The Laurier Liberals and the Theft of First Nations Reserve Land
"Canadians and politicians have a common responsibility: to learn from the mistakes inherited from a colonialist legacy; and to not repeat the wrongs, corruption, and injustices our people suffered in the hands of government officials, politicians, and their oppressive laws. Reading and learning from Cheated would be a good place to start reconciliation and reparation." -- Ovide Mercredi, former National Chief of the Assembly of First Nations
The story of how Laurier Liberals took hold of the Department of Indian Affairs in 1896 and transformed it into a machine for expropriating Indigenous land.
You won't find the Ocean Man and Pheasant Rump reserves on a map of southeastern Saskatchewan. In 1901, the two Nakoda bands reluctantly surrendered the 70 square miles granted to them under treaty. It's just one of more than two dozen surrenders aggressively pursued by the Laurier Liberal government over a fifteen-year period. One in five acres was taken from First Nations.
This confiscation was justified on the grounds that prairie bands had too much land and that it would be better used by white settlers. In reality, the surrendered land was largely scooped up by Liberal speculators -- including three senior civil servants and a Liberal cabinet minister --and flipped for a tidy profit. None were held to account.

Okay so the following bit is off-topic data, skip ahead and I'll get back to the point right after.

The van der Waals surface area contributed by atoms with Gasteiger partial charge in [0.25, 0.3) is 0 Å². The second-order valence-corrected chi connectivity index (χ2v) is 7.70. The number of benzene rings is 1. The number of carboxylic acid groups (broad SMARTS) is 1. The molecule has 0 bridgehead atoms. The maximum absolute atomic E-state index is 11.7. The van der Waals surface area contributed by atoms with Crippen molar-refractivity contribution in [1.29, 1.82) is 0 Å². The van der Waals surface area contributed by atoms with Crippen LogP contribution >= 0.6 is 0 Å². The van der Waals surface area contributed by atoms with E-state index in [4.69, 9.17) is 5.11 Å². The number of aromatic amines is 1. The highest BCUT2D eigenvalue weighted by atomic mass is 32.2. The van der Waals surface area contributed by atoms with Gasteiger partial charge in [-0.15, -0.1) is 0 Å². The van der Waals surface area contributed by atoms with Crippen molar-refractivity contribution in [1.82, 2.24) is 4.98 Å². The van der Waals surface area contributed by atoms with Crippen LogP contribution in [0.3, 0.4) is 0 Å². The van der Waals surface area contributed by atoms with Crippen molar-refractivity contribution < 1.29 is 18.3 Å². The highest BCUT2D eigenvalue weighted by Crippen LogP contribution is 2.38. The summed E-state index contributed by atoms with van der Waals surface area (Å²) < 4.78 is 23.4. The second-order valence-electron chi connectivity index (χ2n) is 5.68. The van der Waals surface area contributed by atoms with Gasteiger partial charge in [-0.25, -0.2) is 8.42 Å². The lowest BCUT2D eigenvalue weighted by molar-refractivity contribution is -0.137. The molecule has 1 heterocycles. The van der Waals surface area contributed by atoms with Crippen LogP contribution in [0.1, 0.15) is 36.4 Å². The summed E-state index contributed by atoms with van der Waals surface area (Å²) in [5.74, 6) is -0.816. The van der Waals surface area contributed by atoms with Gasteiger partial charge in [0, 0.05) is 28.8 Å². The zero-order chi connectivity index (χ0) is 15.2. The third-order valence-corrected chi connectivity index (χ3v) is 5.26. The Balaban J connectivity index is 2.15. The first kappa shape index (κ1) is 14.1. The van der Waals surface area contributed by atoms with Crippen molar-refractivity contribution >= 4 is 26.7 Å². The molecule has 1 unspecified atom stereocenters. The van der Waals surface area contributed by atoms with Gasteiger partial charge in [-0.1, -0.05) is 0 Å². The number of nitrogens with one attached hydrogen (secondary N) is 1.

Cheated is a gripping story of single-minded politicians, uncompromising Indian Affairs officials, grasping government appointees, and well-connected Liberal speculators, set against a backdrop of politics, power, patronage, and profit. The Laurier government's settlement of western Canada can never be looked at the same way again.
About this Author
Historian Bill Waiser is the author of more than a dozen books, including A World We Have Lost: Saskatchewan before 1905, winner of the Governor General's Literary Award for nonfiction. He is also the recipient of the Governor General's History Award for Popular Media (the Pierre Berton Award). Bill lives in Saskatoon, SK.
Historian Jennie Hansen has been involved in numerous projects that investigate how nature was understood, appropriated, and administered under British imperialism. She lives in Saskatoon, SK.
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